2nd Marriage – 2

16 February 1790 from Baltimore – James McCulloh to John McCulloh

My Dear John,

I received your very affectionate & confidential letter and have paid the subject of your change of situation that attention that the subject requires.  It is indeed a very momentous one to you and all your family.  But for my own part, I can not pretend to form an opinion of its propriety. Whatever may take place you may rest assured of my friendship.

I would at once have promised you the money you require, had I it in my power but I am sorry this is by no means so at present at all probability.  It will be so in the course of the summer if my collections are not worse in the Spring than I expect.  I am just setting off for the eastern shore.

I have spoke to Nancy Pierce about the 26-1-3. She sais it was the first money she had.  Should you find no further trace of it inform me and am D John                                                        Yours most affy J McCulloh

McCulloh Papers, 1773-1848, Maryland Historical Society, MS 2110, microfilm reel 2, frame 267

Advertisements

Anna’s death – 3

25 July 1789 from Baltimore – James McCulloh to John McCulloh

My Dear Brother,

Your letter that I received this day having the stamp of distress, but too well bespoke the dark contentment.  Alas my friend my brother, a brother too whose  miseries surpass what his nearest friend can suppose, fate having taken possession of all life and nothing is left but to mourn.  I wish with me only to offer my mite of condolence the administration of which distress me to the soul.  The cause is too grievous to admit of Balm, yet can I not resist begging of you to exercise your good understanding in endeavoring to avoid that tide of trouble which at present overwhelms you.  And if possible change it to a more serious contemplation of these months which you as well as all who knew your and my poor dear girl, have so justly valued in her.  She is my witness when I declare that your loss is imparable to you as will those of her family.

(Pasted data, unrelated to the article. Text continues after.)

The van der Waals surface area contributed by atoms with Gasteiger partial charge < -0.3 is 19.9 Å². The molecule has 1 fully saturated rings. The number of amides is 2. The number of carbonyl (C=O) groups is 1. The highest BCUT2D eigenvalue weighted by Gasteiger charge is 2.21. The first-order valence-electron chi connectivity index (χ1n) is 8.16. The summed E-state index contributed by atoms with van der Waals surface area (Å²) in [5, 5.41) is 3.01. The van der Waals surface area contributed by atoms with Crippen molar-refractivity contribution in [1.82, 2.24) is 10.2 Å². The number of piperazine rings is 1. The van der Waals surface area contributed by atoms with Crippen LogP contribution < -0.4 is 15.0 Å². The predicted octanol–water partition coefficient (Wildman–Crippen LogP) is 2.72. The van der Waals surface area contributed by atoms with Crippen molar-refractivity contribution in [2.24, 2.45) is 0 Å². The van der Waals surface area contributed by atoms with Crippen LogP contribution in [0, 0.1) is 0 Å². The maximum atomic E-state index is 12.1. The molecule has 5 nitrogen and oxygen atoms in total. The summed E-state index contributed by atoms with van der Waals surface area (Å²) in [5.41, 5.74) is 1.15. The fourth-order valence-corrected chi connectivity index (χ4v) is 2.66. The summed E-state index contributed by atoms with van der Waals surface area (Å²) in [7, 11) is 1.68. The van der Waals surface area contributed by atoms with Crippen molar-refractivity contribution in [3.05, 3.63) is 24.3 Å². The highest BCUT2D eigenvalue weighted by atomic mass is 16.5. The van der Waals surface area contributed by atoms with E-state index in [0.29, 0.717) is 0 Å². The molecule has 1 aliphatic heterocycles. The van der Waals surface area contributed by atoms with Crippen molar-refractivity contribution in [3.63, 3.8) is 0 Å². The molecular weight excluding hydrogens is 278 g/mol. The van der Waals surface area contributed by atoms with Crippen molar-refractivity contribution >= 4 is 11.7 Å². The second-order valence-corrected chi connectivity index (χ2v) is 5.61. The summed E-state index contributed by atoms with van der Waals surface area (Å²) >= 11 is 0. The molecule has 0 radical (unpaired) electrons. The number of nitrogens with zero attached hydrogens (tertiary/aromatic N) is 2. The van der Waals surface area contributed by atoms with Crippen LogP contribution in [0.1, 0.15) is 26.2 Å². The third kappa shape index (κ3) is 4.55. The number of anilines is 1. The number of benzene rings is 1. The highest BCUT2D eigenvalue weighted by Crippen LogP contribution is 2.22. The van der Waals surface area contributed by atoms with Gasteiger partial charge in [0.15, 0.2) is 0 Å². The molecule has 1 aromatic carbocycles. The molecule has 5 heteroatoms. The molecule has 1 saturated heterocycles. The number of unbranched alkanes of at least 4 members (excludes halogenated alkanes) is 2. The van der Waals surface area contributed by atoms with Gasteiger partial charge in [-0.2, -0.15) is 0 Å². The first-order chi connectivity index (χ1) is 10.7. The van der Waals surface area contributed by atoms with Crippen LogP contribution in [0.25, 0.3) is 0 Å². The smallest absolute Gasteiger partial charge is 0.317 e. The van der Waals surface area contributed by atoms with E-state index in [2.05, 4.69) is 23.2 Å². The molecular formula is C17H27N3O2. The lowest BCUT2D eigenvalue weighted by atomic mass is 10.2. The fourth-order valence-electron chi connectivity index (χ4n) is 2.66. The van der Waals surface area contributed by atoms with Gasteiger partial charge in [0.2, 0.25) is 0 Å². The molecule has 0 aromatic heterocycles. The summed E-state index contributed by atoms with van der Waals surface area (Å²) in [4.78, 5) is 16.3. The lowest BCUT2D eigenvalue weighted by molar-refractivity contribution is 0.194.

But for my sake D John forbare, remember your health and their future happiness.  I will not tell you to forget your dear beloved Nancy [Anna].  No my Brother, I will not impose on you what I hope I shall never do myself.  This would be carrying Philosophy to a degree of austerity which nothing but a hardened hear could justify.  All hope is that you will guard against that melancholy which but too often takes hold of the heart of sensibility and unfits it for remaining obligations almost as strong as that by which it felt a sacrifice.

And while I say so much, don’t believe my Brother, that I wish to rend you from the noblest purposes, that of simpathy.  I pray you again not to think so meanly of me.  But why this caution?  I well do know the disposition I am speaking of holds no reflections but those as and by affectionate temperance gleanin under whose immediate protection I hope and believe you ever lend that firmness you so much require.

Most gladly would I come to you but I am so unfortunately as but to have one young man the other is gone to Virginia so that my presence is inevitable here.  I hope soon to see you.  Till then farewell my most dear Brother                                                                                          Yours ever affectionatley J McCulloh

McCulloh Papers, 1773-1848, Maryland Historical Society, MS 2110, microfilm reel 2, frame 222

Anna’s death

Background:  John Mcculloh b. 1747’s first wife was Anna Todd.  She died February 19, 1789, two weeks after their eighth child was born.  No letter was found from John to his brother saying what happened.  Isabella (Bella) Williamson is John and James’ niece, daughter of their sister Ann (called Nancy in this letter).

12 March 1789 from Baltimore – James McCulloh to John McCulloh

My Dear Brother,

I have most attentively read your two last letters and am sincerely affected by their contents and if I could by any advise or exertion mitigate your distress most gladly would.  I use my endeavor to effect it, but too well I am assured of my inability.

I have spoke to Bella Williamson who will most gladly go to your relief poor girl.  She is much affected by your letter.  She will be ready about the middle of next week when I will endeavor to procure her most able company.

I have Wm Knox orders to send you $400 which is here enclosed – I shall send by Bell $11.30 on a/c of Nancy Williamson.  I have her money but not a note for that sum.  Your letter to Doctor Todd shall be attended to – and am Dr [Dear] John                                                                                                                       Yours very affeactionately, James McCulloh

McCulloh Papers, 1773-1848, Maryland Historical Society, MS 2110, microfilm reel 2, frame 196